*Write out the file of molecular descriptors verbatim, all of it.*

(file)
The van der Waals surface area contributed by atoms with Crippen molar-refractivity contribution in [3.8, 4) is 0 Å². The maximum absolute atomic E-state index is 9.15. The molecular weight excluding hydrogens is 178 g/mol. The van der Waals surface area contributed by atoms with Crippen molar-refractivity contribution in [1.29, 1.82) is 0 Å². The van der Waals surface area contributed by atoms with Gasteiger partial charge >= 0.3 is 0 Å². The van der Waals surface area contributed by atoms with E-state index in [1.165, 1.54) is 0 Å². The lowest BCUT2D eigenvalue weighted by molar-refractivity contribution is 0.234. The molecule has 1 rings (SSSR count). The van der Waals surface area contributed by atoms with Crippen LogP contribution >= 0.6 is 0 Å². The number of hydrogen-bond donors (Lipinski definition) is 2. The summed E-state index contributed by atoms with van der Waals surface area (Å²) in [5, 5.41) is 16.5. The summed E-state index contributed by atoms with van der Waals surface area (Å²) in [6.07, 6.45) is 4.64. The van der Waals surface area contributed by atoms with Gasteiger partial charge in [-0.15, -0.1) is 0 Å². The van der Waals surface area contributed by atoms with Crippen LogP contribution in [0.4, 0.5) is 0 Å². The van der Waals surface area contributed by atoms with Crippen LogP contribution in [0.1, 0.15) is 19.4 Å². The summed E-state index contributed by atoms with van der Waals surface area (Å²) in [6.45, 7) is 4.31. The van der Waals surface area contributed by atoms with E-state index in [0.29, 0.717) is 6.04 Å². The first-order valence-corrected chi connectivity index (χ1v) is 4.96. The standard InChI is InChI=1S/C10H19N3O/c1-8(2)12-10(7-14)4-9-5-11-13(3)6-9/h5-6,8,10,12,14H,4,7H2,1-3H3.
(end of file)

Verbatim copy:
The van der Waals surface area contributed by atoms with Crippen molar-refractivity contribution in [3.8, 4) is 0 Å². The maximum absolute atomic E-state index is 9.15. The molecular weight excluding hydrogens is 178 g/mol. The van der Waals surface area contributed by atoms with Crippen molar-refractivity contribution in [1.29, 1.82) is 0 Å². The van der Waals surface area contributed by atoms with Gasteiger partial charge >= 0.3 is 0 Å². The van der Waals surface area contributed by atoms with E-state index in [1.165, 1.54) is 0 Å². The lowest BCUT2D eigenvalue weighted by molar-refractivity contribution is 0.234. The molecule has 1 rings (SSSR count). The van der Waals surface area contributed by atoms with Crippen LogP contribution >= 0.6 is 0 Å². The number of hydrogen-bond donors (Lipinski definition) is 2. The summed E-state index contributed by atoms with van der Waals surface area (Å²) in [5, 5.41) is 16.5. The summed E-state index contributed by atoms with van der Waals surface area (Å²) in [6.07, 6.45) is 4.64. The van der Waals surface area contributed by atoms with Gasteiger partial charge in [-0.15, -0.1) is 0 Å². The van der Waals surface area contributed by atoms with Crippen LogP contribution in [0.4, 0.5) is 0 Å². The van der Waals surface area contributed by atoms with Crippen LogP contribution in [0.1, 0.15) is 19.4 Å². The summed E-state index contributed by atoms with van der Waals surface area (Å²) in [6.45, 7) is 4.31. The van der Waals surface area contributed by atoms with E-state index in [0.29, 0.717) is 6.04 Å². The first-order valence-corrected chi connectivity index (χ1v) is 4.96. The standard InChI is InChI=1S/C10H19N3O/c1-8(2)12-10(7-14)4-9-5-11-13(3)6-9/h5-6,8,10,12,14H,4,7H2,1-3H3.